Saturday, July 9, 2011

Now is not Then

Hmm... Haven't updated since March. What's new since March? Well, most notably, I have a new fledgling profession: Teaching Yoga. It suits me, but I'll elaborate on it more some other time.


I always have an idea about what summers are going to be like, and this idea never fits with the summer I actually have. I look back to past summers for reference and note: "Man, that summer I did a lot [BLANK]" And you can fill in the blank with things like wake-boarding, hiking in the mountains, playing volleyball, camping, barbecuing, biking, and so on and so forth. And then my next thought is: "Man I really wish I could do more [BLANK]." And you can fill in the blank with the same aforementioned list. The problem is time. I haven't done the arithmetic, but to do all the stuff I want I would need, like, 50-hour days, 16-day day weeks, and might as well make the summer endless too.

This lack of time is fine. It's fine, because time is time and it's not going to change for me, so it might as well be fine. The reality is that this summer I'm doing a lot of what I'm doing. I can't say what will emerge as the theme I look back on, but I know it'll be a nostalgic one, because despite having bouts of thoughts like these, I'm actually doing very well. I just have to get things like this off my chest from time to time. I wouldn't mind an endless summer, however.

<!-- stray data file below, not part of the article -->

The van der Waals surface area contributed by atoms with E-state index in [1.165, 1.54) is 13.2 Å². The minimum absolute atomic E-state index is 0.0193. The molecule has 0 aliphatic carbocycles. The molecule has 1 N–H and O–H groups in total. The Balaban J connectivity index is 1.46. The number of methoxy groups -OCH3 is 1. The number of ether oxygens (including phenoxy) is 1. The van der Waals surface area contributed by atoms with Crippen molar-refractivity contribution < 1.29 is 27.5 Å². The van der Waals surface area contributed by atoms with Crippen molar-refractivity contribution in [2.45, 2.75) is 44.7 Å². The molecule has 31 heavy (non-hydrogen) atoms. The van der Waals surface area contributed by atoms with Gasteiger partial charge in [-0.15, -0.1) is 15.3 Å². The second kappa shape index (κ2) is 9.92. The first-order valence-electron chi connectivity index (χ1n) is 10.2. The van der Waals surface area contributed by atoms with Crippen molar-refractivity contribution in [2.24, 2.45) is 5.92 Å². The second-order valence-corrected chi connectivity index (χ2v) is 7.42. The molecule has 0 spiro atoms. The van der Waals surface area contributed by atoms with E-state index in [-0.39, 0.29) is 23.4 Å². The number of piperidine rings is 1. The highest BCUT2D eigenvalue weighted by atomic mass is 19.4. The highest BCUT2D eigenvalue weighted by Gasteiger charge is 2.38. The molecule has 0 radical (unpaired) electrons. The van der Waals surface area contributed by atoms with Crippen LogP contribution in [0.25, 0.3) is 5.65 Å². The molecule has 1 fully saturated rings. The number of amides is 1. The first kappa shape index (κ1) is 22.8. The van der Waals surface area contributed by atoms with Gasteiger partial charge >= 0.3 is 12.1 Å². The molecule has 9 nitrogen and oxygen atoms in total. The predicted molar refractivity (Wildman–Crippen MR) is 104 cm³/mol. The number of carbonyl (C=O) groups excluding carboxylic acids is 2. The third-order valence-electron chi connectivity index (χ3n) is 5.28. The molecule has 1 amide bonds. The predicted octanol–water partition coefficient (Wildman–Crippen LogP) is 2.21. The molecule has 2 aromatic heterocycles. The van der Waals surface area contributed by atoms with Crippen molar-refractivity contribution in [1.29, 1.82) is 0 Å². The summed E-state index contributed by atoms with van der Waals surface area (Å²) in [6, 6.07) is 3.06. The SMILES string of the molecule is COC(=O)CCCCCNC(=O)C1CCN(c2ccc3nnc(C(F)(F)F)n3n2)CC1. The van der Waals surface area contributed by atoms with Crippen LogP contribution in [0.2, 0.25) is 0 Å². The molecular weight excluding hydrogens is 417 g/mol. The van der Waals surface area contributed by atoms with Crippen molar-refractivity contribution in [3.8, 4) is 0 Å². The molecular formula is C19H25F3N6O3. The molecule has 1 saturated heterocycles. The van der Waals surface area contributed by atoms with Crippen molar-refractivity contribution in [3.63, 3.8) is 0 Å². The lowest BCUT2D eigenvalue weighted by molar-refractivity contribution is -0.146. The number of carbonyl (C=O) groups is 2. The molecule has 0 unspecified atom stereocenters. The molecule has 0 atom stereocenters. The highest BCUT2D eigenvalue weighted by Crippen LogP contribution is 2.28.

Thursday, March 24, 2011

Right Kind of Worry

I think about my future a lot, and one thing that baffles me is how much I should worry about it. On one hand, life can be pretty simple. Right now I have plenty of things to occupy my time, and it's possible to just take things as they come. But on the other hand, there are broader things to consider like finding a stable job and being able to support a family and such.